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Strategic Deconfliction Performance: Results and Analysis from the NASA UTM Technical Capability Level 4 Demonstration  (2020)
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Unmanned Aircraft System (UAS) Traffic Management (UTM) refers to the service-based, cooperative approach to the management of small UAS in the National Airspace System that is safe, scalable, and fair. UTM provides the means to manage the airspace in a complementary manner that does not burden the current air traffic control workforce or infrastructure but allows the Air Navigation Service Provider to maintain its regulatory and operational authority of the airspace.

A key feature of UTM is the ability to provide operators the means to strategically deconflict operations from others in the airspace through the digital exchange of information via supporting services. Through this approach, the four-dimensional operation volumes that encompass the intent of operators in a given area are discoverable and can be used for airspace awareness as well as planning conflict free operations that account for and avoid other operations. In certain cases, it is also possible to negotiate volume intersections for shared airspace use without the need to re-plan.

In the NASA UTM concept, strategic deconfliction is the first layer of three in the overall conflict management model. The three layers of the conflict management model, which follow the International Civil Aviation Organization’s scheme [ICAO 2005] are: strategic conflict management, separate provision, and collision avoidance. In UTM, the strategic layer mostly occurs prior to departure, but is applicable to en route operations with sufficient planning horizon. The initial requirements for a strategic deconfliction capability within UTM are defined in a NASA publication [Rios 2018].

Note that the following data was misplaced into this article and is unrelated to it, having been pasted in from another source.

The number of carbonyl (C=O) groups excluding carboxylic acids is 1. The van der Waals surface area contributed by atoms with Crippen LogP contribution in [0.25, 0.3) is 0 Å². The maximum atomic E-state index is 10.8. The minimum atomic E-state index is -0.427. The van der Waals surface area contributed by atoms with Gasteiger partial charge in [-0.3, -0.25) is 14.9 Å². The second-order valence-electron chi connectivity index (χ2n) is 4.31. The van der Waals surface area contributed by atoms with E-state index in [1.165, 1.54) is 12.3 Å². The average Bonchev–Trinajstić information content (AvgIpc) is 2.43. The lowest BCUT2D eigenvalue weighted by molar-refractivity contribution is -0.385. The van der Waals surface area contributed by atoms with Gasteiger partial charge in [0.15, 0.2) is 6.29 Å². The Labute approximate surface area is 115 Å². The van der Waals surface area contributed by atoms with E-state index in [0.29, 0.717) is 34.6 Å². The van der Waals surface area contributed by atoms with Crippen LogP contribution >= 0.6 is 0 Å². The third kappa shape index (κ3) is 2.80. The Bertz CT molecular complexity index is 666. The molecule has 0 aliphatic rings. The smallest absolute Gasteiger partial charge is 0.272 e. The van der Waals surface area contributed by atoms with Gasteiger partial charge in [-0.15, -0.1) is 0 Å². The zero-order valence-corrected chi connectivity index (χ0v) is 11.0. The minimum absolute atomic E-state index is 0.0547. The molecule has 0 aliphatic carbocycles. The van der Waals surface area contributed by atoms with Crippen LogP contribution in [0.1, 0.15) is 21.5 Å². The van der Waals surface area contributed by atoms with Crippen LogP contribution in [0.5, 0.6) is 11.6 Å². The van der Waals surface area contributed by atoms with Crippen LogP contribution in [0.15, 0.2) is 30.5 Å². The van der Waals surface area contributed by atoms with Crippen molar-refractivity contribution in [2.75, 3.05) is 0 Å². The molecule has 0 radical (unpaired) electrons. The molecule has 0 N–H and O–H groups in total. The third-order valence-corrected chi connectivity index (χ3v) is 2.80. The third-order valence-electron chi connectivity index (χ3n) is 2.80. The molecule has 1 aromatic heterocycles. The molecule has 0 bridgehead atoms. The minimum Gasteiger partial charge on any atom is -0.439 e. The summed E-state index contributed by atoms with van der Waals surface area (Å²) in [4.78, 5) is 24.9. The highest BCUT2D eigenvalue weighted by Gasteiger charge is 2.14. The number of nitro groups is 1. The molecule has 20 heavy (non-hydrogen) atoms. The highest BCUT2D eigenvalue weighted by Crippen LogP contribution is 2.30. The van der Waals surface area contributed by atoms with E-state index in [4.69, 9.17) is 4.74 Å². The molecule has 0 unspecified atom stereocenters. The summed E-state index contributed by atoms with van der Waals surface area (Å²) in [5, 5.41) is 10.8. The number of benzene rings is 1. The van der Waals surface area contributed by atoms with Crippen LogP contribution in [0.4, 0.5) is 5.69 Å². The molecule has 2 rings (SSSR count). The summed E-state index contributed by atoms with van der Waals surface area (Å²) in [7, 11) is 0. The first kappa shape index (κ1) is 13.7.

Within the concept and implementation of service-provided strategic deconfliction is the notion of priority. It is understood that there are instances in which an operation requires a priority designation within the UTM system and special handling accordingly to provide situation awareness and facilitate appropriate responses from other airspace users. Examples of situations requiring priority designation include: when an operator declares an emergency due to problems with the vehicle or its immediate surroundings; operations that are in support of certain organizations (e.g., public safety and first responders); or special missions that also require priority use of airspace (e.g., emergency medical deliveries).

UAS Volume Reservations (UVRs) also relate to the topic of priority in the sense that the airspace that the volume encompasses has a different status or classification in which unassociated operations must vacate if inside, or avoid if outside, through strategic deconfliction with the volume. Operations that are specially permitted to access the UVR area are typically assigned priority status given the nature of their mission and their associated credentials.

The ability to perform strategic deconfliction, handle certain operations with a priority distinction, and establish UVRs that are communicated throughout the UTM system, is predicated on an architecture that has been established through an evolutionary process in response to close collaboration with stakeholders from government and industry. Another important and influential aspect of these capabilities and architecture is the live, distributed flight tests that have been conducted across the Technical Capability Levels (TCLs) that culminated with a set of complex tests performed as part of TCL4 [Rios 2020]. The TCL4 flight test involved two FAA-designated UAS test sites building teams to collaborate with NASA's UTM Project on the execution of several detailed, small UAS scenarios in urban environments.
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Aircraft, deconfliction, management, strategic, System, traffic, UAS, Unmanned, UTM
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Curator: Phil So
NASA Official: Joey Mercer
Last Updated: August 15, 2019